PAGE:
Poverty activist Kendall Worth directs his attention at our educational system. Why we should teach about local poverty at all levels of education, and what that might look like. Kendall has a couple of great ideas!
Watch this wonderful documentary by Nova Scotia’s Nance Ackerman, about the exceptional eight-year old Isaiah and his equally remarkable family as they live in poverty in the Annapolis Valley.
The story of Suzanne (not her real name), a university student who needed help after she got pregnant, and a caseworker who went out of his way to stop her from getting what she was entitled to.
Our series ‘Lives on Welfare’ continues. Here Joe, one the most gentle and soft spoken people I know, talks about becoming the target of a verbal attack by a Community Services employee. Being treated disrespectfully by Community Services staff and feeling powerless as a result is another common theme in the stories people on welfare tell.
Tenants of social housing in Spryfield and elsewhere are tired of waiting for repairs, and are resuming their countdown to a full blown rent strike. Liberal MLA Brendan Maguire is offering his full support to the group that issued the strike call.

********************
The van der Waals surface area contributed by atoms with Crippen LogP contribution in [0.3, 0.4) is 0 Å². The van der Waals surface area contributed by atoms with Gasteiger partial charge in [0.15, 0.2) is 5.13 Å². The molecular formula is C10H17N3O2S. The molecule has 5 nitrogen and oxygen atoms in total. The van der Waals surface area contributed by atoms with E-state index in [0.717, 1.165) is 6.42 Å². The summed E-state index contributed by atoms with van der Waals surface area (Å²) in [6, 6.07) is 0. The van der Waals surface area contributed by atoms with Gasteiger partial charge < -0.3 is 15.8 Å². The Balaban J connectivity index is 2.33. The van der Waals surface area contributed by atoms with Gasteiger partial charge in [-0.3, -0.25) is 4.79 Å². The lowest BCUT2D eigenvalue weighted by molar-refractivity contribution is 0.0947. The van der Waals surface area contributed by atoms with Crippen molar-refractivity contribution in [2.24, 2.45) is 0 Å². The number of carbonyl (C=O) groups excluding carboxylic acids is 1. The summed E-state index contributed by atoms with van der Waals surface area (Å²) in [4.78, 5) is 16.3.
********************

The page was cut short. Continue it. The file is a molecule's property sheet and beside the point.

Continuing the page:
Two glimpses into the life of a person who receives social assistance in Nova Scotia.
Poverty advocate and social assistance recipient Kendall Worth just went through his Annual Review. Here Kendall suggests some of the changes that would make it a much better process, based on trust rather than suspicion, clients’ needs rather than saving money.
Some questions ACORN Nova Scotia suggests you should ask as you chat with municipal candidates this Fall.
Kendall Worth, who struggles to make ends meet on social assistance, comes out in favour of an annual guaranteed basic income. Not surprising, if you see your benefits shrink, your special needs ignored and you have to face a patronizing bureaucracy on a daily basis.
$5.15 for a monthly transit pass for people living in deep poverty. Calgary just did it! What about Halifax?